By Billow Kerrow
The last thing this country needs is a religious conflict that would not only disrupt our harmony but also plunge the nation into a bloodbath. Regrettably, some of our utterances and actions implicitly fuel this perception, particularly among the youth.
For those who do not know, they may ask, so what? A conflict premised on religion would make the 2007 post-election violence look like child play and blast this nation into oblivion. It is the last thing anyone should contemplate, and must do everything to avoid. If it happens, may God forbid, the criminals who longed to give the anti-terror war this spin would have won it hands down.
And we would have lost it big time. With the Westgate attack, we stood together as one nation, defying all attempts by the terrorists to divide us. In the recent incidents, the indifference to religion and profiling seems to have been preciously little.
The Masjid Musa incident provided much of the fodder. To the Muslim rank and file, the raid on the mosque was unnecessary and provocative, and amounted to desecration of a holy place that led to the deaths of seven youths inside the mosque.
They believe the police bungled the operation as they could have stopped the convention beforehand. No one resides in the mosques and they are usually shut after Isha prayers at 8.30pm, meaning police could pick up any faithful they wanted to interrogate from their homes. After that incident, the focus then shifted to mosques, imams and Islam, away from the individual.
Utterances after the Likoni incident also did not cool the situation. The Government immediately concluded that the perpetrators were Muslims and openly warned against the use of religion to commit heinous crimes.
Even after Deputy President William Ruto announced that two of the attackers were gunned down, the security forces are yet to tell Kenyans who they were and what was their motive. But the damage was done.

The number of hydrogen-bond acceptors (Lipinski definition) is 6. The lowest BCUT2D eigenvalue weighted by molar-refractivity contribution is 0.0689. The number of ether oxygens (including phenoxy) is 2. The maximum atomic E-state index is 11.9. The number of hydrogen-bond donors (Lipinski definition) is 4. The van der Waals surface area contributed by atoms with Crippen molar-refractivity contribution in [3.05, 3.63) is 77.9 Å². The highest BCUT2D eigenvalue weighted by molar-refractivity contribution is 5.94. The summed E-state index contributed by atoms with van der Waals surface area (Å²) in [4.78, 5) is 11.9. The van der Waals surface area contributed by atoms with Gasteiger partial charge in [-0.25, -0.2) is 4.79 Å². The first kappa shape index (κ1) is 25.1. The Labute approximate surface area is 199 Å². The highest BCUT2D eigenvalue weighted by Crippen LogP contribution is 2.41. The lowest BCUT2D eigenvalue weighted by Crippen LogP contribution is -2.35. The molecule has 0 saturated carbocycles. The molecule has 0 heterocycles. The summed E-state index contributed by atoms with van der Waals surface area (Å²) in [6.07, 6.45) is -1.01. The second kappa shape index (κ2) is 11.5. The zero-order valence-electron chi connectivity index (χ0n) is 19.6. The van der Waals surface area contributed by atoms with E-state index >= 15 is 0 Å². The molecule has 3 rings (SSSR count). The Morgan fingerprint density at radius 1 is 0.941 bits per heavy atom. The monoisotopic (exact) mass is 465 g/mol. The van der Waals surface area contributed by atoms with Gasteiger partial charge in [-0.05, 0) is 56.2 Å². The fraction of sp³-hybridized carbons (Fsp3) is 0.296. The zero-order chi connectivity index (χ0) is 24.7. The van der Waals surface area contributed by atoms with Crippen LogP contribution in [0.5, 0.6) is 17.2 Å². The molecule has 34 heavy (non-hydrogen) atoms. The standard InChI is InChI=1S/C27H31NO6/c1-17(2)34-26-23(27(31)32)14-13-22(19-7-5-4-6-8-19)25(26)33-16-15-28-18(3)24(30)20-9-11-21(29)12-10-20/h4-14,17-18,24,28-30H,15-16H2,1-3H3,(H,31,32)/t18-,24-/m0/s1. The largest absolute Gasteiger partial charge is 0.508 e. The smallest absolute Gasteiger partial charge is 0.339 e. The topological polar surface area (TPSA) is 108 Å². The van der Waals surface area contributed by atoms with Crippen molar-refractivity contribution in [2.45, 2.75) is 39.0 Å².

The Christian clergy were visibly agitated by the attack and warned Muslim leaders to tame their youths and moderate their religious teachings. Interior Cabinet Secretary Joseph ole Lenku immediately announced a raft of measures targeting Somalis, the largest Muslim community in the country.
After the attack in Eastleigh, a massive operation was ordered on Somalis across the country similar to the one undertaken in Jan/Feb 2013. And before long, Makaburi was gunned down. The social media went into overdrive with hate speech; Christians feeling Muslims were targeting their churches and planting bombs to kill Kenyans, and the Muslims expressing their resentment that the “Christian” Government sanctioned their harassment and elimination of their clerics.
Nothing could be further from the truth. If Muslims feel the Government is complicit in the killing of the clerics or their wholesale punishment, this should not be construed to be sanctioned by the Church, or that the State is synonymous with Christians.
Hence, it would be wrong to target churches or those professing Christian faith. Similarly, both the churches and State organs must not create the impression that every attack on a church or other facility is sanctioned by Islam, or the Muslim community even before investigations reveal evidence of the criminals involved.
The media too seem to exacerbate the situation by amplifying the profiling of Muslims, creating a “guilt” perception, and providing fodder to extremists who want to take advantage.
Clearly, there is need for the Government to change tact if we are to win the heart and minds of all Kenyans in battling terrorism.
Radicalism among Muslim youth is not just developed in Mosques as the State thinks; much of it is actually premised on real or perceived discrimination, persecution and violation of the rights of their community.
There is an urgent need to rethink our approach to stem the rising tide of intolerance between followers of these two faiths.
The current approach will unwittingly help our adversaries to shut down our collective will to overcome this challenge.
The writer is the Senator, Mandera County
Source: The standard